IS IT a Soviet spy plane? Is it a communist missile?
No, it’s Superman — but not as we know him.
DC Comics, creator of the 1930s all-American superhero,
is bracing itself for a patriotic backlash this
week when it unveils the long-awaited new Superman,
reinvented by Glasgow comic artist Mark
Millar as a “weapon of mass destruction” for
the Soviet Union — depicted as the world’s only
Millar says his Superman vilifies America’s “unethical
foreign policy” in the aftermath of the war on Iraq.
“Superman: Red Son” imagines what would have happened
if the Earth had turned for 12 more hours and the
baby Kal-El from the destroyed planet Krypton had
landed not in the golden Smallville wheatfield but
in a Ukrainian collective farm and was raised not
by Ma and Pa Kent, but under Joseph Stalin.
Instead of a quest for truth, justice and the American
way, the world’s most famous superhero fights for
international socialism and the dictatorship of
The iconic “S” on his rippling chest — one of the
world’s most recognisable cultural symbols — is
transformed into a Soviet hammer and sickle and,
rather than morphing from a downtrodden Daily Planet
journalist to the spandex-suited guardian of liberty,
he becomes the power-hungry leader of the USSR.
Eisenhower’s hydrogen bomb is no match for Superman
and so the Soviet Union becomes the centre of a
global economy, with Tony Benn as his pipe-smoking
deputy in Downing Street. America, the only country
resistant to communist ideology, descends into a
fragmented parody of the modern eastern bloc, run
by warring mafiosi.
In America, 40,000 people have already reserved
copies of the comic before publication, and magazines
such as Rolling Stone and Entertainment Weekly are
keen to promote it.
Yet Millar, the son of a Coatbridge trade unionist,
accepts that he and DC Comics are taking a massive
gamble with one of the world’s most enduring icons.
He has already received criticism from right-wing
commentators who see it as an attack on American
“Drawing images of Superman tearing down the
stars and stripes and kicking in the Whitehouse
doors with a hammer and sickle on his chest is
the equivalent of making a joke about Princess
Diana at her funeral,” he said.
Millar said he changed the storyline, created
by Jerome Siegel and Joseph Shuster in 1934, to
create a modern commentary on “unethical American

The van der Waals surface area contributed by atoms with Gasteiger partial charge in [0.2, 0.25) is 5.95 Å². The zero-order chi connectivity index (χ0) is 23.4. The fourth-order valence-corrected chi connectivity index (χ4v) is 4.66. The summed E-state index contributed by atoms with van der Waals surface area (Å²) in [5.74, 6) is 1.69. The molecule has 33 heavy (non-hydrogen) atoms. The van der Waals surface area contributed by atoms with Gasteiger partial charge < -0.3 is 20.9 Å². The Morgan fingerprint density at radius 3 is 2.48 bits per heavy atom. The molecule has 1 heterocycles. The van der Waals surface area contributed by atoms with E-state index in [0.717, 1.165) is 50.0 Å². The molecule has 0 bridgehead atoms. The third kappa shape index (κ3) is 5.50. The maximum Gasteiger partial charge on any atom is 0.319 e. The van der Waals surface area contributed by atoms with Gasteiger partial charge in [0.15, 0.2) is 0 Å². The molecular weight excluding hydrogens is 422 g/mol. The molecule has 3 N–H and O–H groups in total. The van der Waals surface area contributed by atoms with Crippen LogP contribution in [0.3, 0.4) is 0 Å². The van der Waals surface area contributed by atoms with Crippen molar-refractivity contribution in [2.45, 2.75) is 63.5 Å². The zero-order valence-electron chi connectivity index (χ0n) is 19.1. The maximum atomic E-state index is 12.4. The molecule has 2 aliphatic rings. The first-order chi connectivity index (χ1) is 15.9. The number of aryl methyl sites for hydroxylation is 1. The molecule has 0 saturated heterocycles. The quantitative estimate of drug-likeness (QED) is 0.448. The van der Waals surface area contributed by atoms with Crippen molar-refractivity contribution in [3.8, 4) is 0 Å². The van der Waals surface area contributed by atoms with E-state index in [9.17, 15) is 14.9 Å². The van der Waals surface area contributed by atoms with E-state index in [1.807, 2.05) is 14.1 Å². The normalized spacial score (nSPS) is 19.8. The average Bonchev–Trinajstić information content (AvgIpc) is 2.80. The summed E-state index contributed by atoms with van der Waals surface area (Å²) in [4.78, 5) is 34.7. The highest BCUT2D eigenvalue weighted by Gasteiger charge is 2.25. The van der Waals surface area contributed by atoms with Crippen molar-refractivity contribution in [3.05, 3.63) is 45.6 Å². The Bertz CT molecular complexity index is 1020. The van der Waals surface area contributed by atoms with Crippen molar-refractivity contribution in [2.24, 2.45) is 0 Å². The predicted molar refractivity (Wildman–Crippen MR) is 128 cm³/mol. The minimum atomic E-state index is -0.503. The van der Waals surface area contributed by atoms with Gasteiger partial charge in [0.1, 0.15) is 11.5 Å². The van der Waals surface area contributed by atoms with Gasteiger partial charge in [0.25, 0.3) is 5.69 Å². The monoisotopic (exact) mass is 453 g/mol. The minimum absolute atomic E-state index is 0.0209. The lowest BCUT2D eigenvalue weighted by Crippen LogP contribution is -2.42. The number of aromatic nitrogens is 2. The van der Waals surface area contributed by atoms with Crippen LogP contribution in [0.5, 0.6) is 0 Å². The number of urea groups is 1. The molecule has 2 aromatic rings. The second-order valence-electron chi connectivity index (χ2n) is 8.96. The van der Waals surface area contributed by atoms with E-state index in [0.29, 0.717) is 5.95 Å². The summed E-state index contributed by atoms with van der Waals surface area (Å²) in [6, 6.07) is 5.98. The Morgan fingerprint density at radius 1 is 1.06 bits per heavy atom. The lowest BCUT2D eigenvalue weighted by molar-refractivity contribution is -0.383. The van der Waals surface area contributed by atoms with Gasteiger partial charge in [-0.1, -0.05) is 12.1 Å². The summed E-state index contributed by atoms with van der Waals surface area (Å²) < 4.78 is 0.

“A character like Superman is as well known
as the American flag itself and in the movies
we see him rescuing cats from trees and doing
all of these nice things,” he said. “But the logical
conclusion of a guy who interferes with your life
is one who is going to take over the world eventually.
“He is an allegory of George W Bush and very like
America. Superman is rolling over every despot
in the world and feels he has a moral justification
to take away these problems, particularly the
small wars in the Middle East and the starving
“At the end of it, Superman has created 10,000
years of rule where there has not been a piece
of litter dropped and this immortal figure realises
what he has done. It is a ‘God is dead’ moment.”
In Red Son, Superman grows up to be Stalin’s personal
bodyguard. When he takes over power, he can see
and hear everything and performs reconstructive
surgery on people who do not agree with him. His
girlfriend is not Lois Lane but Wonder Woman, reimagined
as a Soviet diplomat, while Batman has what Millar
describes as an “Al-Qaeda role” as a terrorist freedom-fighter.
The world falls to Superman’s rule. Nixon becomes
American president and is assassinated in 1963 after
beating Kennedy, who grows old and paunchy with
Marilyn Monroe. Lex Luthor, Superman’s legendary
rival, later takes over the American presidency
and is the country’s last hope.
Ivor Davis, manager of Red Hot Comics, the Glasgow-based
specialist retailer, said:
“There is no doubt this will offend diehard
fans and it is partly for the political commentary
that it has been delayed thus far. But Superman
was a bit of an anachronism and a 1930s wartime
“My orders for Red Son have doubled normal sales,
despite the fact that its cover price is more
Jordan Elliot, creator of a leading American Superman
fan website, said:
“Millar has a point and he also has a message
that should probably get out. But I think it unfortunate
that it’s getting out at the expense of Superman.
I’ve always thought that politicising Superman
is a mistake.”
Superman: Red Son is published by DC Comics.
edition is now available.